Medical Journal of Dr. D.Y. Patil Vidyapeeth

: 2016  |  Volume : 9  |  Issue : 3  |  Page : 393--396

A rare cause of seizures in children: "Moyamoya disease"

Shoubhi Bhatnagar, Digish Shah 
 Department of Radio-diagnosis, Padmashree Dr. D. Y. Patil Hospital and Research Centre, Pimpri, Pune, Maharashtra, India

Correspondence Address:
Digish Shah
19, Anupam Society, Jetalpur Road, Vadodara - 390 007, Gujarat


Moyamoya means hazy in Japanese. It is a rare progressive idiopathic condition that affects major intracranial vessels. The disease is characterized by the distinct angiographic appearance of cerebral vessels resembling �DQ�puff of cigarette smoke.�DQ� Although rare, a high index of suspicion in correct clinical setting can be helpful in apt diagnosis. The disease cloaked in common symptoms can lead to a devastating outcome, both in children and adults. Hence, comprehensive knowledge of this peculiar entity is a must.

How to cite this article:
Bhatnagar S, Shah D. A rare cause of seizures in children: "Moyamoya disease".Med J DY Patil Univ 2016;9:393-396

How to cite this URL:
Bhatnagar S, Shah D. A rare cause of seizures in children: "Moyamoya disease". Med J DY Patil Univ [serial online] 2016 [cited 2023 Sep 30 ];9:393-396
Available from:

Full Text


Moyamoya disease is a rare vasculopathy that affects the main intracranial vessels. The incidence of moyamoya in Asian population is approximately 3/100,000 of pediatric population. [1] The disease is characterized by progressive stenosis at the apices of the intracranial internal carotid arteries (ICA) including the proximal anterior cerebral arteries and middle cerebral arteries (MCAs). Clinically, a patient can present with epileptic complaints. The finding most diagnostic of moyamoya on magnetic resonance imaging (MRI) is reduced flow voids in cerebral arteries coupled with prominent flow voids through the basal ganglia and thalami representing collaterals. Surgery includes direct anastomoses between the superficial temporal artery and the MCA (STA-MCA anastomosis).

 Case Report

A 12-year-old male child was brought with complaints of seizures (3-4 episodes). The patient had past history of similar complaints 4 months back. No associated history of fever, trauma to head, previous surgery, or any other major illness. Birth history and family history were noncontributory. MRI of the brain was performed on 1.5 Tesla Siemens machine. Scanning was performed in axial, coronal, and sagittal planes. A magnetic resonance (MR) angiogram was performed using three-dimension - time of flight technique and maximum intensity projection images were obtained.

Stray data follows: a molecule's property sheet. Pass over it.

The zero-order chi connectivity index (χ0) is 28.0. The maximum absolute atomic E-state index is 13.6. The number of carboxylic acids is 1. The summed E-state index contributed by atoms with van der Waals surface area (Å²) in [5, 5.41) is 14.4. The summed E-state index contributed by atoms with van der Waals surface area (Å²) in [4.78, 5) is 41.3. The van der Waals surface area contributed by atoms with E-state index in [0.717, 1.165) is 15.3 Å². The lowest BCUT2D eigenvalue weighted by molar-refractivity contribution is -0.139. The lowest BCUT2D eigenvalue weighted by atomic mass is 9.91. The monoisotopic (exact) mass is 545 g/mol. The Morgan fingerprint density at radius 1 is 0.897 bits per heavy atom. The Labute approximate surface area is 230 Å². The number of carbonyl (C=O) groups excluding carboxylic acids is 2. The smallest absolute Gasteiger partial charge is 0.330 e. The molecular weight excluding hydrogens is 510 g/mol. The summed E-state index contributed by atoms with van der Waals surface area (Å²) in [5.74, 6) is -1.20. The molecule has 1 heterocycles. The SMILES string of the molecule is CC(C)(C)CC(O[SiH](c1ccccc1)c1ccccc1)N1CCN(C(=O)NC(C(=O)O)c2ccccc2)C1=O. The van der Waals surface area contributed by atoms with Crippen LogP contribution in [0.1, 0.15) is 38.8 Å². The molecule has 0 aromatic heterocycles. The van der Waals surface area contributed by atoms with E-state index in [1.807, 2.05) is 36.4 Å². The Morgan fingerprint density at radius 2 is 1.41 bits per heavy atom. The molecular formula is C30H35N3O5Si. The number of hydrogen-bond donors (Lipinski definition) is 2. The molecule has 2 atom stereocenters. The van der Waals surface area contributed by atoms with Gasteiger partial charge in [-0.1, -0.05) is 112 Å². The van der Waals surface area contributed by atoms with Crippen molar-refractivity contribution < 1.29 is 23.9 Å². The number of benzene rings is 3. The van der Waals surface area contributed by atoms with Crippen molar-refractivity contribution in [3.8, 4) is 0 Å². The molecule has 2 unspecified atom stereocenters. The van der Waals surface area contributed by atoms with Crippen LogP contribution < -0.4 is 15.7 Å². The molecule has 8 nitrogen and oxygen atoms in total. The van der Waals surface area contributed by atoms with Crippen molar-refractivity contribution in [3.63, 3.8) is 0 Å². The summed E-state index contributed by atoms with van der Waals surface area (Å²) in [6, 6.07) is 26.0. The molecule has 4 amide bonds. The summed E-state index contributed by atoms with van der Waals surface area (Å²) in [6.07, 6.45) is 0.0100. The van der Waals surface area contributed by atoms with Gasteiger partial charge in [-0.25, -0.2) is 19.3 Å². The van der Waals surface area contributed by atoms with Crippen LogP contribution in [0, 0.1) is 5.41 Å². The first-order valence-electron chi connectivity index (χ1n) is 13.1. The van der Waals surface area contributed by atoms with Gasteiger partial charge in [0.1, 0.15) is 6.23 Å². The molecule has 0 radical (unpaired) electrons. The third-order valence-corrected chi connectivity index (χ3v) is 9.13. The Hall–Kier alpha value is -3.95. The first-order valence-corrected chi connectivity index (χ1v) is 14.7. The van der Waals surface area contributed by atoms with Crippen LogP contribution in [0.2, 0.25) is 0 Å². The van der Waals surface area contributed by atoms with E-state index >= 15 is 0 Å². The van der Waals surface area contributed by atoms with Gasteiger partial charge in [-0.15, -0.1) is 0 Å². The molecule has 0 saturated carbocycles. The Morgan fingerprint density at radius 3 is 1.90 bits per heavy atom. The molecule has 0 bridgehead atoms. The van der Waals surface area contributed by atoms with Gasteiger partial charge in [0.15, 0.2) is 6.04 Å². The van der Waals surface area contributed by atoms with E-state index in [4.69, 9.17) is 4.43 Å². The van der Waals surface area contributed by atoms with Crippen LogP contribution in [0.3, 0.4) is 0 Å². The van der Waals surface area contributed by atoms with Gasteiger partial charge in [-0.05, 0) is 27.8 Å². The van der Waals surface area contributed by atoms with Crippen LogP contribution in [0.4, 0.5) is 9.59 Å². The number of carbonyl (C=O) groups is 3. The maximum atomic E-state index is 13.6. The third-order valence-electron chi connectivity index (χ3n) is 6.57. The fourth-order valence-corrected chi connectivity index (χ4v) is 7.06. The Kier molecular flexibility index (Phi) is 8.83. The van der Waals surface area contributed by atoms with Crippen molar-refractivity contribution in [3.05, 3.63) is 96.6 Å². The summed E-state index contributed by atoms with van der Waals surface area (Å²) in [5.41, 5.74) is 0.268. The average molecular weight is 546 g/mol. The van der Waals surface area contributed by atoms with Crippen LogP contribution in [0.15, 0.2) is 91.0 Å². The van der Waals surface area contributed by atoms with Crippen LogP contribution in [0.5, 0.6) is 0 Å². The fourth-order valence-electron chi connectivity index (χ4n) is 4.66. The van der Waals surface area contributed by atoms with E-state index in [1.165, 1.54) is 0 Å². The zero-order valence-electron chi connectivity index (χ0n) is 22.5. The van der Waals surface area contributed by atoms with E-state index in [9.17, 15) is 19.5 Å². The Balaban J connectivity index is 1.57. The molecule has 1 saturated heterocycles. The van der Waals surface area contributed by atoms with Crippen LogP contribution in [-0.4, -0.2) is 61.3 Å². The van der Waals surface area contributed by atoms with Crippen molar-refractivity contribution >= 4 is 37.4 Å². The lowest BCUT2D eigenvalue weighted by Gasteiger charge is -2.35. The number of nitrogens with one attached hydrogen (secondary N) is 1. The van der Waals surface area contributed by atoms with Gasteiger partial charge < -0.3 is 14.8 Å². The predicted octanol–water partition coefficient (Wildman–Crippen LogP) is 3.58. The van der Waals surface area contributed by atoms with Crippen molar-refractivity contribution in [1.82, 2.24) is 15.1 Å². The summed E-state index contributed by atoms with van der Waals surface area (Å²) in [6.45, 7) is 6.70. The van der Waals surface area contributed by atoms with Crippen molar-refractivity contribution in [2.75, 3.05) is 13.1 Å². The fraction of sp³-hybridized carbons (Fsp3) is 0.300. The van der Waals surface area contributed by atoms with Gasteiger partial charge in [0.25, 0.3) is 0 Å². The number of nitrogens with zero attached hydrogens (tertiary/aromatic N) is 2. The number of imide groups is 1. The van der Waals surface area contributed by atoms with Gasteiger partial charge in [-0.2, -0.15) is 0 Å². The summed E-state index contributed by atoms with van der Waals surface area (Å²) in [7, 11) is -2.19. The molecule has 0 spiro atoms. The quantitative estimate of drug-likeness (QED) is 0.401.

MRI revealed attenuated flow void of the cavernous and supra-clinoid portion of right ICA with nonvisualization of proximal portions of the right anterior cerebral artery (ACA) and MCA. There were multiple flow voids representing small vascular channels in the suprasellar region extending into right sylvian fissure [Figure 1] and [Figure 2].{Figure 1}{Figure 2}

MR angiography (MRA) demonstrated uniform narrowing of the right ICA (from its origin to intracranial portion) compared to the left ICA with nonvisualization of A1 segment of right ACA and M1 segment of right MCA. The overall paucity of vessels was seen in the right cerebral hemisphere, especially in right MCA territory. Multiple small vascular channels were seen in right sylvian fissure and suprasellar cistern. The rest of the vessels of circle of Willis appeared normal. Left ICA was normal in course and caliber. The vertebro-basillar system was normal [Figure 3].{Figure 3}


Moyamoya means hazy in Japanese. It is a rare vasculopathy that affects the main intracranial vessels. The disease is characterized by the distinct angiographic appearance of cerebral vessels resembling "puff of smoke." Although extensively described in the context of Japanese and Korean population, this characteristic arteriopathy is also found in other Asian countries, in Europe and North America. The reported incidence of moyamoya in Asian population is approximately 3 cases/100,000 of the pediatric population. [1]

The title of moyamoya disease is reserved for an idiopathic and many times familial condition however numerous systemic disorders can lead to similar appearance, in which case the term moyamoya syndrome or pattern is used. Few of these conditions include neurofibromatosis type I, tuberous sclerosis, connective tissue disorders, grave's disease, fibromuscular dysplasia, meningitis, sickle cell anemia and Down's syndrome. Similar appearance may also be seen as a part of degenerative atherosclerotic changes or due to use of oral contraceptive pills. Although the disease was first described in 1957 as "hypoplasia of the bilateral ICA," characteristic pattern was later described by Kudo in 1960. [2],[3] The distinctive name of moyamoya was much later applied by Suzuki and Takaku in 1969. [4]